Workers prepare a futuristic gas, the only source of energy for the industrial world. They refuse to see a looming problem. Will there be anything left to reconstruct?

libretto conceived, composed & directed by Virlana Tkacz

music & libretto composed by Roman Grygoriv & Illia Razumeiko

choreography by Simon Mayer 

set design by Waldemart Klyuzko

live electronic music by Georgiy Potopalskiy

costume design by Tetiana Sherstiuk

light design by Maria Volkova

with: Roman Grygoriv / conductor,

Illia Razumeiko / piano

Anna Kirsh / soprano

Maryana Holovko /soprano

Oleksandra Maillet /mezzo-soprano

Andrey Koshman / baritone

Ruslan Kirsh / baritone

Yevgeniy Rakhmanin / bass

Zhanna Marchinska / cello

Nazar Strilets / double bass

Andrey Nadolsky / percussion

Ayk Egyian / percussion, vibraphone

Ihor Boychuk, trumpet, trombone, flute

Sergiy Shava / tuba

Oleh Nedashkivsky /French horn

December 19, 20 & 22, 2019 La MaMa in New York  info & tickets 

9/17/2019: VIENNA photos

6/11/2019: Ukrainian premiere presented at the Franko Theater in Kyiv.

11/11/2018: Excerpts presented at the “Kurbas: New Worlds” Kyiv exhibit.

"The Opera GAZ" was composed by Roman Grygoriv and Illia Razumeiko, who head Kyiv’s NOVA OPERA. It was conceived and directed by Virlana Tkacz, artistic director of YARA ARTS GROUP from La MaMa Experimental Theatre in New York.

We witnessed the workers prepare their powerful commodity, a futuristic gas that has become the only source of energy for the entire industrial world. They glimpsed, but refuse to see the looming problem. Their self-centered-praise and jingoism, eventually unleash their own rage against the machine and each other. 

Press in Kyiv - performance at Franko National Theatrbe June 2019


I" had 3 reactions to Opera GAZ:

- GAZ was an exorcism to drive out the demon of socialist realism from Ukrainian culture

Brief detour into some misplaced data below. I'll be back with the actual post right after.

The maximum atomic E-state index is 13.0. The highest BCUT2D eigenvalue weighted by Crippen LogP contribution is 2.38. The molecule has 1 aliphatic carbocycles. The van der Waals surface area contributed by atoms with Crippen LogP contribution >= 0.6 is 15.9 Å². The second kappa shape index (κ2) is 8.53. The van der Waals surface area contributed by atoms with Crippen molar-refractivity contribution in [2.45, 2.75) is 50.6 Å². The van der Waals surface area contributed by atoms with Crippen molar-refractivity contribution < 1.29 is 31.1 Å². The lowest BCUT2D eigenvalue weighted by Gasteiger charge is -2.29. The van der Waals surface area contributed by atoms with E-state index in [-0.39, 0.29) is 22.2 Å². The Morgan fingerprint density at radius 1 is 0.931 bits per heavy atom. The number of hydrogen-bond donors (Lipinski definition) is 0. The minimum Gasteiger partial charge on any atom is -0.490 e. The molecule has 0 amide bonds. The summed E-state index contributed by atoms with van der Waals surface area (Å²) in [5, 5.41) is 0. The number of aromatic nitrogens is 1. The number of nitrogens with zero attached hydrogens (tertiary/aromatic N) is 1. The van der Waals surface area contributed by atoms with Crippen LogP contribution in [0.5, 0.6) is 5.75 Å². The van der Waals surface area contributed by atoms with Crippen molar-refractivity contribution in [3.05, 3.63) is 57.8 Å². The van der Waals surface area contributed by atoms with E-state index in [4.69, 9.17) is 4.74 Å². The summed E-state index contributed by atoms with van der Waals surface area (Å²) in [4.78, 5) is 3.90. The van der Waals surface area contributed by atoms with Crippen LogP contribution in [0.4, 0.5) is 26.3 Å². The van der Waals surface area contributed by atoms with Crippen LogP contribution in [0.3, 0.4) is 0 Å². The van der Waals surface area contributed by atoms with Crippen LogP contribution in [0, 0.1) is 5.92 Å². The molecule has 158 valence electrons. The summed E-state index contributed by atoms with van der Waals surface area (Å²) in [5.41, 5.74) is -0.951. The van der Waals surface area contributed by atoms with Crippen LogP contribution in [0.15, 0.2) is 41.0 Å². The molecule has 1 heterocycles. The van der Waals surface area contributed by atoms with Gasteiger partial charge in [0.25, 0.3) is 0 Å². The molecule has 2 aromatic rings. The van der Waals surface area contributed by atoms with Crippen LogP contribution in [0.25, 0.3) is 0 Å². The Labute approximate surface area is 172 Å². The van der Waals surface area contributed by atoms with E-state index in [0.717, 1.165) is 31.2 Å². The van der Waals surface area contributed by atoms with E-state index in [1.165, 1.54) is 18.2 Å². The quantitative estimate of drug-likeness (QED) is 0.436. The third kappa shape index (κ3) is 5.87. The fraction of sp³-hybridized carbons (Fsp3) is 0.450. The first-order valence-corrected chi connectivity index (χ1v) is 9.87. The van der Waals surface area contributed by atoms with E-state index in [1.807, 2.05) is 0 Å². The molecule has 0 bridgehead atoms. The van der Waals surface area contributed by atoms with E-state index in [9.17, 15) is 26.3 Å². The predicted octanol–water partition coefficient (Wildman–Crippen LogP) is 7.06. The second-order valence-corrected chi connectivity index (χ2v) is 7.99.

- it brought together times severed by the Soviet Secret Police
- it was a warning -- people must not to turn into zombies or disembodied angels blowing their trumpets into the void. Machines must not rule people and people must not become machines."

Irina Shtohrin, Radio Svoboda, June 11, 2019


Futurism, expressionism and techno-punk come together in this post-apocalyptic opera. Subtitled an anti-utopia, it refers us to Frankenstein, Hasek, Zamyatin, the film “Metropolis” and other projects to create “a new man,” so popular in the 1920s. Here we have technologists generating new people-workers, a composer-creator of music showing them how to listen to music and recreate it (we see clear traces of Benjamin’s mechanical reproduction) and a conductor, who models and rehearses the new people, teaching them how to create mechanical music (the symphony of factories, of metal pipes and hammers.) The artist-God-creator tempts us with music for the Cherubim with angelic voices, then launches a mechanical cacophony. Of course, the robots learn to imitate all culture/music. In time they actually transform into the ordinary people they resemble. The attempt to create a new world violates the laws of nature, harmony turns into cacophony, GAZ explodes, and entropy rules. The world is knocked off its rhythm, the human dies, and we have the birth of totalitarian (mass, mechanical) people. The conductor can train them how to march in columns, direct them to be all as one, so the totalitarian person is born. They only needs to hear the rhythm, and will mechanically reproduce it. “The Party Leads the Way” by Pavlo Tychyna sets this rhythm.